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Kawa poplar timber - properties and market opportunities


Report Date: August 2023

Author: Dean Satchell, Northland Regional Council

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Acknowledgements: Many thanks to the MPI Hill Country Erosion Programme for supporting Northland Regional Council to achieve improved soil conservation outcomes and build our technical capacity.


Heartwood/sapwood boundary

Defining the heartwood/sapwood barrier was not always easy. In some logs discolouration resembling heartwood appeared to extend into sapwood, thus colour change didn't necessarily confirm the boundary between heartwood and sapwood. Upper logs and those with narrow heartwood bands appeared to have a more reliable heartwood/sapwood boundary. Some photos are available here »


Edging of boards visually targeted grade recoveries, but involves a trade-off between grade recoveries and sawn recoveries. The intention was to maximise timber value recovered from the log and minimise levels of residual defects in sawn boards.

Slabs sawn through the central part of the log occasionally had a tendency to split. However, these central slabs were sawn through the middle before edging into two boards, so splits tended to not be problematic.

Some bowing occurred during the slabbing process. Weighting the stack of boards in fillet removed most bow.

Slabs ready for edging. The slab on the left will be edged into two quartersawn boards whereas the narrower slab to its right will produce one flatsawn board.

Because the pruned logs had a large diameter over stubs (DOS), measured at 25 cm on boards cut through the centre of butt logs, and mechanical debarking caused deep (up to 2 cm) cutting damage, achieving high grade recoveries required significantly higher levels of wastage than would be necessary if mechanical debarking had not occurred and if pruning had controlled DOS to lower levels.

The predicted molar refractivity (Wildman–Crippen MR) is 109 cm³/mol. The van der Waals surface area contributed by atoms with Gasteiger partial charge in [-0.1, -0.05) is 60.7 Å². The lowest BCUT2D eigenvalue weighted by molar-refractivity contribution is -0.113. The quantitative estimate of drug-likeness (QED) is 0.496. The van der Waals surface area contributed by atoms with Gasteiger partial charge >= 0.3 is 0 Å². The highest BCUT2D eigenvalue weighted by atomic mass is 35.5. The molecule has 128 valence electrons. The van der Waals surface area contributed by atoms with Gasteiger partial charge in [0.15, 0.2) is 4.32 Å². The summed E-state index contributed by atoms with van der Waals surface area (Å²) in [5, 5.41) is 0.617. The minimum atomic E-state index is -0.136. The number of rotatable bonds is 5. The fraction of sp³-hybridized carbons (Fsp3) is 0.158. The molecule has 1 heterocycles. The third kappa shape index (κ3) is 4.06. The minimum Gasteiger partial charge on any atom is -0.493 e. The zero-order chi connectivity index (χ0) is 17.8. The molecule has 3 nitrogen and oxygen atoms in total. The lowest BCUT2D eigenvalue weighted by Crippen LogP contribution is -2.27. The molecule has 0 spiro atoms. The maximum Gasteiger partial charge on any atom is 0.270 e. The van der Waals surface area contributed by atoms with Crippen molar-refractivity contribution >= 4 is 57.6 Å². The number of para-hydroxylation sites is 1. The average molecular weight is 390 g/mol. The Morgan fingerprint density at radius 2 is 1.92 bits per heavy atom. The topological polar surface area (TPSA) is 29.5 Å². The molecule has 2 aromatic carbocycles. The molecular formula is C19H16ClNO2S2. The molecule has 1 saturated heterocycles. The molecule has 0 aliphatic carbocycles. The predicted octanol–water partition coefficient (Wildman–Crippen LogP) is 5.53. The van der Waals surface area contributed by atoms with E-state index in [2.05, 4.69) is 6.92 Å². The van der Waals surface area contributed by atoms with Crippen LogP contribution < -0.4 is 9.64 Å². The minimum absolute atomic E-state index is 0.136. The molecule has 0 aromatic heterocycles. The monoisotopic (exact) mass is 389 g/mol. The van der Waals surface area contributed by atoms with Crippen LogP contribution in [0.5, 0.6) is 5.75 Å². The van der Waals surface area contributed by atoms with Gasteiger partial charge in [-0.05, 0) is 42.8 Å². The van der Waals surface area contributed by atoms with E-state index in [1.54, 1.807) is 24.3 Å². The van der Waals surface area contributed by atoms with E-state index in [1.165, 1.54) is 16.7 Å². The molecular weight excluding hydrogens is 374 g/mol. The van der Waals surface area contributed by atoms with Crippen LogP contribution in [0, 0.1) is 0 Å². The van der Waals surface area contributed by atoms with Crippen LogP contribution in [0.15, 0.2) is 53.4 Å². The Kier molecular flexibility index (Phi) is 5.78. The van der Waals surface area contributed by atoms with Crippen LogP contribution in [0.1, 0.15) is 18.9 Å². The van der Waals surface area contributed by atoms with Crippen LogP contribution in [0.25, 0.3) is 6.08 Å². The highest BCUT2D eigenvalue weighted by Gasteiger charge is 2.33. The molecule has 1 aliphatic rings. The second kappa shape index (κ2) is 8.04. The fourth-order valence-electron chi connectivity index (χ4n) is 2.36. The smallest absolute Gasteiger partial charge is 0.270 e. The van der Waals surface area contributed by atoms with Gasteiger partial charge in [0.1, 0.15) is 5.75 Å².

Mechanical debarking caused deep cuts in the log, significantly reducing sawn recoveries. Bruising went even deeper than the cuts, noticeable on the finished sawn product.

Mechanical debarking damage to board. This caused significant loss in sawn recoveries, with some loss in grade recoveries also. 

Pruning wounds in a freshly sawn slab. The DOS (diameter over stubs) was measured at 23cm in this slab.

Large pruning wounds combined with mechanical debarking damage caused significant loss in grade recoveries. Growers should endeavour to keep the DOS as small as possible, certainly below 15cm. Poplar should not be mechanically debarked if used for sawn timber production.

Discolouration surrounding pruning wounds.


Sawn timber properties

Strength and stiffness

The modulus of elasticity of ‘Kawa’ poplar structural timber was considerably higher than observed in previous studies of the same clone (i.e., Jones 2016; Wilkinson 2000). The SG10 grade assigned to the No. 1 framing structural timber in this study means that the timber is in a higher strength class than is typically achieved by the main structural timber species in New Zealand, radiata pine (Cown 1999), showing the potential for Kawa poplar to be utilised as a structural timber.

Structural 90x45 samples ready for dispatch to Scion for testing characteristic values.

Glulam made from short clear lengths ("shooks") provides a strong structural appearance product suitable for exposed clearwood beams and rafters. These short clear lengths are a by-product from producing longer lengths of high grades and the 100mm x 25mm Kawa feedstock used for constructing the test beams was from leftover timber after building the poplar cabin. The 79 finger joints in the 32 test beams provided a high quality clearwood finish representative of the frequency of finger joints that could be expected from scaled-up production of larger beams from unpruned Kawa poplar. The lower characteristic strength of the glulam test beams (32.6 MPa) compared with visually graded No. 1 framing Kawa (45.09 MPa) reflects the quantity of finger-joints in the product and should give designers confidence in using it, noting that strength does not limit the grade. GL10 requires a characteristic bending stiffness of 22 MPa, which is not affected by knots and finger joints (D. Gaunt pers. comm), thus grade is limited by stiffness to GL10.

Other sawn timber properties